Another potential hurricane on the horizon and the residual effects of Hurricane Laura remind us to decrease carbon emissions globally to minimize the future severity of storms. But hurricane impacts do not affect us all equally.
Even though I stand for sea turtles and corals, at the heart of my activism I fight for a planet that humans can survive on. So it has been a glaring error that I have not been fighting for humans. As a young, angsty environmentalist, I viewed humans as the enemy of the nature I wanted to protect, not as an integral part of nature that needs to be protected as well.
It is an immense privilege to be able to put my energy into protecting the environment when others must put their energy into protecting themselves and their communities. In addition to social injustices, environmental issues disproportionately affect minorities and disadvantaged communities. We see this exemplified in the after-effects of hurricanes.
The Social Justice Issue
A black homeowner in New Orleans was more than three times as likely to have been flooded as a white homeowner during Hurricane Katrina in 2005 (Source: NYT). Black homeownership in the area was primarily restricted to a few low-lying neighborhoods, due to decades of discriminatory lending policies. Additionally, black residents had average incomes 60% lower than white residents, making it more difficult for affected residents to evacuate or return to rebuild their homes (Brown). Katrina is not an exception, Hurricane Harvey in 2017 also impacted black and Hispanic communities in Texas at a higher rate than white communities (KFF).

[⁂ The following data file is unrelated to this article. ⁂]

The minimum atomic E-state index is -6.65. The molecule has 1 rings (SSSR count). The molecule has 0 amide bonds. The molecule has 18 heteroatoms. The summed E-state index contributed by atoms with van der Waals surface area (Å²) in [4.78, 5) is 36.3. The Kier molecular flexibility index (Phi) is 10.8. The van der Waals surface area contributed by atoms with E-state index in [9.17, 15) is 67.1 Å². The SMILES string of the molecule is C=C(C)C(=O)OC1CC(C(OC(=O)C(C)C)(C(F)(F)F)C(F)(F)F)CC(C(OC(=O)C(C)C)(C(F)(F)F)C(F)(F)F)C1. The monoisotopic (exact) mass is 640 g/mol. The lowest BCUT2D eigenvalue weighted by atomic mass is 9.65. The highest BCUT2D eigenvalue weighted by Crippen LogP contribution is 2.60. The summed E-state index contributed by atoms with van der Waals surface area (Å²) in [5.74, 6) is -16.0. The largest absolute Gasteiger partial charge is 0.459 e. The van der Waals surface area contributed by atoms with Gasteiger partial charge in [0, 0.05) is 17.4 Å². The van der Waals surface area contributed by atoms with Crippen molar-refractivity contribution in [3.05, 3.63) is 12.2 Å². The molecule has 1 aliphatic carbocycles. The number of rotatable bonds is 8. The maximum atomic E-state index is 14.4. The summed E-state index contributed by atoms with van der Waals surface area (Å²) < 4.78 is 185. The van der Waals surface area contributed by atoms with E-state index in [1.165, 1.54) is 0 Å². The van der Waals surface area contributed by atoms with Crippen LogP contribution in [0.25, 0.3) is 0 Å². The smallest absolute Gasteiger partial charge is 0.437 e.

The Environmental Issue
Hurricanes are getting stronger. The ocean absorbs the majority of the earth’s excess heat - as global temperatures rise, so do ocean temperatures. Warmer water has more energy and therefore fuels stronger storms. Additionally, warm water molecules take up more space - causing sea-levels to rise and increase storm flooding.
We are all made of water. We all deserve to be protected.